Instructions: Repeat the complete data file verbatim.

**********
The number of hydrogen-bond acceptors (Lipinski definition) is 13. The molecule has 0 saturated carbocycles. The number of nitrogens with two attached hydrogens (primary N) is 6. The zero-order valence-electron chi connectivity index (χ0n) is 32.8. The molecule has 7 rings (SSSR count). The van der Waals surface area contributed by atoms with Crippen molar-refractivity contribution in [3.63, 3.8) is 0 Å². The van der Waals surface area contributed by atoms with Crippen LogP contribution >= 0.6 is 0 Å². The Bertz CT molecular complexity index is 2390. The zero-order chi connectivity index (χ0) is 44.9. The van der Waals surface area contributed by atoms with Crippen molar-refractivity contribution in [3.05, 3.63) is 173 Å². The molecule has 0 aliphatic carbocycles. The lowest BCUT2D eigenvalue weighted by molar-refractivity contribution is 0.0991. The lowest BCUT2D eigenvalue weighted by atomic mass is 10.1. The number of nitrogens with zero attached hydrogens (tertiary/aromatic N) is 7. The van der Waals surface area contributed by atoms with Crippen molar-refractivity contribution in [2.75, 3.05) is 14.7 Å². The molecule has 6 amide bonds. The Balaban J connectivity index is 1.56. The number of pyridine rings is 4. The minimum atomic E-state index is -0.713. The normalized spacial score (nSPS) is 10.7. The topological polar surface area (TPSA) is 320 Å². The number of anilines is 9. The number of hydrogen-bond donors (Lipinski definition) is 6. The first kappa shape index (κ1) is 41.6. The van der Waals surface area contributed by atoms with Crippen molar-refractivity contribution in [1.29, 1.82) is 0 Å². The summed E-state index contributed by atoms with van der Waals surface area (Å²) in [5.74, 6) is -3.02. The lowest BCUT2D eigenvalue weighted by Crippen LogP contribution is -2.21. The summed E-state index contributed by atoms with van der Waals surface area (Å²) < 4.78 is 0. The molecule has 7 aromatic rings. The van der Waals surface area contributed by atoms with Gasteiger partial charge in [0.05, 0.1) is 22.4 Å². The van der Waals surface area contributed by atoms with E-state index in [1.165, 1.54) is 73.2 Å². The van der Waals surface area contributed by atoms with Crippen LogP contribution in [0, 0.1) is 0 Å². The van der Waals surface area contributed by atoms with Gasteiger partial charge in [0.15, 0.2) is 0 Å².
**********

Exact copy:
The number of hydrogen-bond acceptors (Lipinski definition) is 13. The molecule has 0 saturated carbocycles. The number of nitrogens with two attached hydrogens (primary N) is 6. The zero-order valence-electron chi connectivity index (χ0n) is 32.8. The molecule has 7 rings (SSSR count). The van der Waals surface area contributed by atoms with Crippen molar-refractivity contribution in [3.63, 3.8) is 0 Å². The van der Waals surface area contributed by atoms with Crippen LogP contribution >= 0.6 is 0 Å². The Bertz CT molecular complexity index is 2390. The zero-order chi connectivity index (χ0) is 44.9. The van der Waals surface area contributed by atoms with Crippen molar-refractivity contribution in [3.05, 3.63) is 173 Å². The molecule has 0 aliphatic carbocycles. The lowest BCUT2D eigenvalue weighted by molar-refractivity contribution is 0.0991. The lowest BCUT2D eigenvalue weighted by atomic mass is 10.1. The number of nitrogens with zero attached hydrogens (tertiary/aromatic N) is 7. The van der Waals surface area contributed by atoms with Crippen molar-refractivity contribution in [2.75, 3.05) is 14.7 Å². The molecule has 6 amide bonds. The Balaban J connectivity index is 1.56. The number of pyridine rings is 4. The minimum atomic E-state index is -0.713. The normalized spacial score (nSPS) is 10.7. The topological polar surface area (TPSA) is 320 Å². The number of anilines is 9. The number of hydrogen-bond donors (Lipinski definition) is 6. The first kappa shape index (κ1) is 41.6. The van der Waals surface area contributed by atoms with Crippen molar-refractivity contribution in [1.29, 1.82) is 0 Å². The summed E-state index contributed by atoms with van der Waals surface area (Å²) in [5.74, 6) is -3.02. The lowest BCUT2D eigenvalue weighted by Crippen LogP contribution is -2.21. The summed E-state index contributed by atoms with van der Waals surface area (Å²) < 4.78 is 0. The molecule has 7 aromatic rings. The van der Waals surface area contributed by atoms with Gasteiger partial charge in [0.05, 0.1) is 22.4 Å². The van der Waals surface area contributed by atoms with E-state index in [1.165, 1.54) is 73.2 Å². The van der Waals surface area contributed by atoms with Crippen LogP contribution in [0, 0.1) is 0 Å². The van der Waals surface area contributed by atoms with Gasteiger partial charge in [0.15, 0.2) is 0 Å².